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Camping in Queens

When I was a kid, my summer recess consisted of finding other children on the block who wanted to play kickball, ride bikes or go to the town pool. There may have been other options, but I doubt there were as many as there are today.

Not only are there many choices for kids today, the assorted programs are as varied as the children for whom they are designed. There are several Web sites containing a great deal of information to help you find what best suits your child. For starters, and can be helpful resources. These summertime directories offer a wealth of relevant information.

Summer on Campus in Queens

Parents in Queens may want to consider Summer on Campus, an organization that provides information on summer programs held on college campuses throughout New York state, including several locations in Queens. The Web site,, details the various programs offered and their respective locations, which include Queensborough Community College, St. John's University, LaGuardia Community College and Queens College.

There are several choices to select from, such as musical theater and performing arts workshops, teen drama, cyber camps (technology camps), kinder camp for young children, sports camps and academic camps, including middle school and high school prep programs.

According to Robert Laconi, co-director, and Kristine Lewis, of the Professional Performing Arts Workshop in Musical Theatre, Dance and Drama, "the hallmark of our program is the exceptional quality of our teachers and staff. Parents have said, 'finally, there is a local Broadway-caliber program right here in Queens. There is no need to go into Manhattan.'"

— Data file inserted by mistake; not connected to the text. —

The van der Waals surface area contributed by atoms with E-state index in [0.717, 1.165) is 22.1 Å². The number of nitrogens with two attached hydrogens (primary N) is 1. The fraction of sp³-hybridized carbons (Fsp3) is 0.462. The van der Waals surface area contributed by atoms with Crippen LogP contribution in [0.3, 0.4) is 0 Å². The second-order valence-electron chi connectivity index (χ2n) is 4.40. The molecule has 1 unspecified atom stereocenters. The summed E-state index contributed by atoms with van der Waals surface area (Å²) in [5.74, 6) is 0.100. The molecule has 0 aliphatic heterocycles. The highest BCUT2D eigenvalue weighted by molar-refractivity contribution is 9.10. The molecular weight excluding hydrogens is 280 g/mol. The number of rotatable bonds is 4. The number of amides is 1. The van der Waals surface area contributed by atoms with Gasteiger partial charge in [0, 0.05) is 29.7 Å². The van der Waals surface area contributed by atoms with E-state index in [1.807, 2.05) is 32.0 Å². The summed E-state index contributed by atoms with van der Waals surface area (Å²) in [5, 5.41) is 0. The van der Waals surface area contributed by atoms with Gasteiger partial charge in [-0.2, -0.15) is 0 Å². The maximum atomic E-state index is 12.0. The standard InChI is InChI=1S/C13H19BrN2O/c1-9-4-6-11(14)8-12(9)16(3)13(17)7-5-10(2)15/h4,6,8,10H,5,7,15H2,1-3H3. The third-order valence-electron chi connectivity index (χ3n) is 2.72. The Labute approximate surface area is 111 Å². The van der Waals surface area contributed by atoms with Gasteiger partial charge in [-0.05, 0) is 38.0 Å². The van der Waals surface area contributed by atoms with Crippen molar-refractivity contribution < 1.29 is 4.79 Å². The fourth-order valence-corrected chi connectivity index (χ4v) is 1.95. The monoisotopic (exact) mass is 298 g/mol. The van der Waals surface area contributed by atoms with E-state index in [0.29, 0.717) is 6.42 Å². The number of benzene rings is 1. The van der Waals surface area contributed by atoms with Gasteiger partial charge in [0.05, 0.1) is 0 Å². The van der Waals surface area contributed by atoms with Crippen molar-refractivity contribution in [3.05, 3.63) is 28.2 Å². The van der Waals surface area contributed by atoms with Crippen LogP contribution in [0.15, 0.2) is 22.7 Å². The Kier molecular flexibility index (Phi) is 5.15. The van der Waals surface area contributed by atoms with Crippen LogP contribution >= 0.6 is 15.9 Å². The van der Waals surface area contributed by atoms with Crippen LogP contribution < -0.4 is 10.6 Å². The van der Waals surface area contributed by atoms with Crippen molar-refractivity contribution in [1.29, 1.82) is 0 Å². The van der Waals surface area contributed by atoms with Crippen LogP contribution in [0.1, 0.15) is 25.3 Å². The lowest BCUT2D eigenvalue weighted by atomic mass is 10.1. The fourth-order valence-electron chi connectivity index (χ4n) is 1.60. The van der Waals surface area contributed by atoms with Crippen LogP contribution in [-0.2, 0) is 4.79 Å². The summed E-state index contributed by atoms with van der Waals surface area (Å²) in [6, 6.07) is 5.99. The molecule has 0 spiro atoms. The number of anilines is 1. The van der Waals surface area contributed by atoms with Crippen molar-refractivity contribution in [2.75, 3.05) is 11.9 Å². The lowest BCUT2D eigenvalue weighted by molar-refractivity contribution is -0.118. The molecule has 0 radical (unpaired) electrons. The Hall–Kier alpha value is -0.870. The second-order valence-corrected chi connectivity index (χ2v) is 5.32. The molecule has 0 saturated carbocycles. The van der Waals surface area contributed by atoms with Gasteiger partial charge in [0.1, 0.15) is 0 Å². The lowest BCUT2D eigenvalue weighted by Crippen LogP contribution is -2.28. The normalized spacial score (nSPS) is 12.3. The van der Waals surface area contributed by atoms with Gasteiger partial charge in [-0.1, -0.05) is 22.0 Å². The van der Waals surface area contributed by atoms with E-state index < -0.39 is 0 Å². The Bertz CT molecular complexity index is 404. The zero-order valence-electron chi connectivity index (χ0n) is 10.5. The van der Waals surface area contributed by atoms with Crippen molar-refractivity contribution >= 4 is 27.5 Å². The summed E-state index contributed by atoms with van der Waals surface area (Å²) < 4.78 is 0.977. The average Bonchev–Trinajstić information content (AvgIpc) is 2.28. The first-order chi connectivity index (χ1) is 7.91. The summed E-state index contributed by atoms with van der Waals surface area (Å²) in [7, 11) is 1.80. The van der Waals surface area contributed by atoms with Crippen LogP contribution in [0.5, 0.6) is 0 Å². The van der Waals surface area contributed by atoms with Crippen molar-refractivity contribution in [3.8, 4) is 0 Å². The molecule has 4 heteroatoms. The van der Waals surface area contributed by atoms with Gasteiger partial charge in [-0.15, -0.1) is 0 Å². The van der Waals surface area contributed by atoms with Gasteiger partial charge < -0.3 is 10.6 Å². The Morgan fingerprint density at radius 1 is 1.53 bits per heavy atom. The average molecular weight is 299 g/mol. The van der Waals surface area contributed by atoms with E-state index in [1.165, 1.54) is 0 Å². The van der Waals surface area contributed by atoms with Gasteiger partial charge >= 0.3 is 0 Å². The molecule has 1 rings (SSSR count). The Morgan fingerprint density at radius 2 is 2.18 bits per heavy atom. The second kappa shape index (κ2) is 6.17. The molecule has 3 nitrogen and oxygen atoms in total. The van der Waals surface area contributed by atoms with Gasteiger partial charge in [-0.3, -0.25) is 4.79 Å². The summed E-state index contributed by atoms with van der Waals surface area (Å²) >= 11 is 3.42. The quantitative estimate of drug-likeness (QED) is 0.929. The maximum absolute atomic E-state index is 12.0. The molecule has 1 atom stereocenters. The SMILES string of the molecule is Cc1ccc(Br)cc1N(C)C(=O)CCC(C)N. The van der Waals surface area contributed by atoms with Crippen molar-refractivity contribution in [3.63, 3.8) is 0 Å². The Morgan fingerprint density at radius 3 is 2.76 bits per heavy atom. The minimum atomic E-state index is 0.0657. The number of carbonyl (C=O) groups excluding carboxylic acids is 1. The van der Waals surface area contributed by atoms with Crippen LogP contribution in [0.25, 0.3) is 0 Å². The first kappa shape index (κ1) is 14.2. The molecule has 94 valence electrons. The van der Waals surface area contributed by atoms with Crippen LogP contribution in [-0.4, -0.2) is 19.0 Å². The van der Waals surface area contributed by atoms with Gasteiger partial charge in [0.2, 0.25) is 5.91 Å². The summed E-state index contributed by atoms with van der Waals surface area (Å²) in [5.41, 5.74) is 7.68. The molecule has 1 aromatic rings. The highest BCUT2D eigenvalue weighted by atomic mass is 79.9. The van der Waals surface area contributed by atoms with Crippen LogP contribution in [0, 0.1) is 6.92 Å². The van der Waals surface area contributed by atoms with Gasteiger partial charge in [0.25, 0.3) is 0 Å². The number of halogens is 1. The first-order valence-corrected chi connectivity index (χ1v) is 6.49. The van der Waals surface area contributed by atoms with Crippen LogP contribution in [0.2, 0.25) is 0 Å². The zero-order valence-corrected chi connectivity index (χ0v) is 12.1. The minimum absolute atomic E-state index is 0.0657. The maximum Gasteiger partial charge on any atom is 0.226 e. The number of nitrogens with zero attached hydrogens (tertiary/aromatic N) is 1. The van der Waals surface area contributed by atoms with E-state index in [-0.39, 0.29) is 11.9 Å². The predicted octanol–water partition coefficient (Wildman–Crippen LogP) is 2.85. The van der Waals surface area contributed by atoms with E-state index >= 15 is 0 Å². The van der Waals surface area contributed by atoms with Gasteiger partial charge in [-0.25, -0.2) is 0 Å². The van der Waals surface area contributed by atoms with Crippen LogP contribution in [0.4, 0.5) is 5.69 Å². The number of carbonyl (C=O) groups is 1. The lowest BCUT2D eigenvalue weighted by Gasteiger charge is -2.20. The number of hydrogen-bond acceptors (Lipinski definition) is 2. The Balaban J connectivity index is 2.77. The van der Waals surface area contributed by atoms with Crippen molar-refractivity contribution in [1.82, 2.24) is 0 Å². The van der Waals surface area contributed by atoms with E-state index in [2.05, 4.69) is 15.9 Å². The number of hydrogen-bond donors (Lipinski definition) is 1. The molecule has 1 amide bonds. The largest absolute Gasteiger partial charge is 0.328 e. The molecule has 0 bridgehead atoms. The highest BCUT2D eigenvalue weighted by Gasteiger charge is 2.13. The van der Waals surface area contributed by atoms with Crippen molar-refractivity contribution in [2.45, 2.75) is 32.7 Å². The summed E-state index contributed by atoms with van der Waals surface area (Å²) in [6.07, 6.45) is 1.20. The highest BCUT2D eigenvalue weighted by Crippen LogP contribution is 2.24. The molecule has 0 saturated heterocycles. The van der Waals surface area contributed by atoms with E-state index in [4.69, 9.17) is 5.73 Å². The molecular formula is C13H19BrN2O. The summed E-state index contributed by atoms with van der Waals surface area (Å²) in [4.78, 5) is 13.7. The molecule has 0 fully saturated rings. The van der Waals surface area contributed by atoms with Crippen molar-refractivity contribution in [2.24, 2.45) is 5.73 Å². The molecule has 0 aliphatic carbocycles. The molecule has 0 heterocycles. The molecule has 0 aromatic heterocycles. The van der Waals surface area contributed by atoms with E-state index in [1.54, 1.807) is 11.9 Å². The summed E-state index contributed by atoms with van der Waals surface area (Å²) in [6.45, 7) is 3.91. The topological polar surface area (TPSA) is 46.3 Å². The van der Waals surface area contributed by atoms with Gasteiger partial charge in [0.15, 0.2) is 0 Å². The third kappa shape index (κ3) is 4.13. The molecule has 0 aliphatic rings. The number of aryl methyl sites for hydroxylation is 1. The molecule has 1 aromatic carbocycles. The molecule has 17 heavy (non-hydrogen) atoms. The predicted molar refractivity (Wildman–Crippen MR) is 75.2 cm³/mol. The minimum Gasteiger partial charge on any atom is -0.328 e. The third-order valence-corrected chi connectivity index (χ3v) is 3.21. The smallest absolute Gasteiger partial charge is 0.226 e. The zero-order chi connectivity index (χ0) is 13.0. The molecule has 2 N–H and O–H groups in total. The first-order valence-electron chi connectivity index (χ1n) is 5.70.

The Y

The YMCA is another camp program that is nestled in Queens, with varying options. With locations throughout the borough, the Y provides program options designed for children of all ages. Brian J. Morris, senior director of community programs at the Cross Island YMCA, said "with over 100 years of experience in camping, the YMCA's program is as diverse as the children we serve. Our goal is to develop each child's spirit, mind and body in a safe, caring and fun environment."

There are numerous summer camps, including an early childhood program for kids 3 to 6 years of age and specialized choices for older children and teens, including gymnastics, baseball, martial arts and a teen camp. The Y is also offering, for the third summer, the Lisa Beth Gerstman YMCA Camp, a program serving children with physical disabilities in a fully integrated setting.

An Oasis in Bayside

Another option is Oasis, a summer camp with programs located throughout New York state. Oasis Bayside is headquartered at the Queensborough Community College Athletic Complex, and enrolls children ages 6 through 13. Campers enjoy a wide range of activities, including arts and crafts, swimming and enriching weekly field trips.